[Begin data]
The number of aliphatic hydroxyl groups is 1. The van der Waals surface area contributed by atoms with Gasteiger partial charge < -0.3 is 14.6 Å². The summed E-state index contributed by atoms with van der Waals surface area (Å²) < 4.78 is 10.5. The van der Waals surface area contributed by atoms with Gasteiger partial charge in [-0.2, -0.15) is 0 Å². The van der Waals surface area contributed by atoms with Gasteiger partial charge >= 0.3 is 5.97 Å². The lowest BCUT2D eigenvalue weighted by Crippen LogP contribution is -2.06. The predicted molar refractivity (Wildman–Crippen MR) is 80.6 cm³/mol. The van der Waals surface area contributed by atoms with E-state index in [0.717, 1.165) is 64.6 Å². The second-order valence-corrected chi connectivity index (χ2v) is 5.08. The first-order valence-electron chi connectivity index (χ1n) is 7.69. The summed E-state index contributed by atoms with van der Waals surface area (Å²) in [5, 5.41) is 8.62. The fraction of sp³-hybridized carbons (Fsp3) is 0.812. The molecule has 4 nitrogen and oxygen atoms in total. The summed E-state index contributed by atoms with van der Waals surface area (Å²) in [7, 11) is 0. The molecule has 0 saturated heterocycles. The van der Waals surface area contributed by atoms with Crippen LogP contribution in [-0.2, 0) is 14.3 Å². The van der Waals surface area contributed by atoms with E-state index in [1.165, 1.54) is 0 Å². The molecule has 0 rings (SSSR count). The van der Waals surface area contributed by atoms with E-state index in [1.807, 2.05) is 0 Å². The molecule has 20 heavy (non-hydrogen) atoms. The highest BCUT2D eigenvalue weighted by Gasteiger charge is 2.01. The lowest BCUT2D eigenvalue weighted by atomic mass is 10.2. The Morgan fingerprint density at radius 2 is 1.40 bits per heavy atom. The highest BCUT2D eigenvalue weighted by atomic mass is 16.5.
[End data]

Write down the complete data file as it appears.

The number of aliphatic hydroxyl groups is 1. The van der Waals surface area contributed by atoms with Gasteiger partial charge < -0.3 is 14.6 Å². The summed E-state index contributed by atoms with van der Waals surface area (Å²) < 4.78 is 10.5. The van der Waals surface area contributed by atoms with Gasteiger partial charge in [-0.2, -0.15) is 0 Å². The van der Waals surface area contributed by atoms with Gasteiger partial charge >= 0.3 is 5.97 Å². The lowest BCUT2D eigenvalue weighted by Crippen LogP contribution is -2.06. The predicted molar refractivity (Wildman–Crippen MR) is 80.6 cm³/mol. The van der Waals surface area contributed by atoms with E-state index in [0.717, 1.165) is 64.6 Å². The second-order valence-corrected chi connectivity index (χ2v) is 5.08. The first-order valence-electron chi connectivity index (χ1n) is 7.69. The summed E-state index contributed by atoms with van der Waals surface area (Å²) in [5, 5.41) is 8.62. The fraction of sp³-hybridized carbons (Fsp3) is 0.812. The molecule has 4 nitrogen and oxygen atoms in total. The summed E-state index contributed by atoms with van der Waals surface area (Å²) in [7, 11) is 0. The molecule has 0 saturated heterocycles. The van der Waals surface area contributed by atoms with Crippen LogP contribution in [-0.2, 0) is 14.3 Å². The van der Waals surface area contributed by atoms with E-state index in [1.165, 1.54) is 0 Å². The molecule has 0 rings (SSSR count). The van der Waals surface area contributed by atoms with E-state index in [1.807, 2.05) is 0 Å². The molecule has 20 heavy (non-hydrogen) atoms. The highest BCUT2D eigenvalue weighted by Gasteiger charge is 2.01. The lowest BCUT2D eigenvalue weighted by atomic mass is 10.2. The Morgan fingerprint density at radius 2 is 1.40 bits per heavy atom. The highest BCUT2D eigenvalue weighted by atomic mass is 16.5.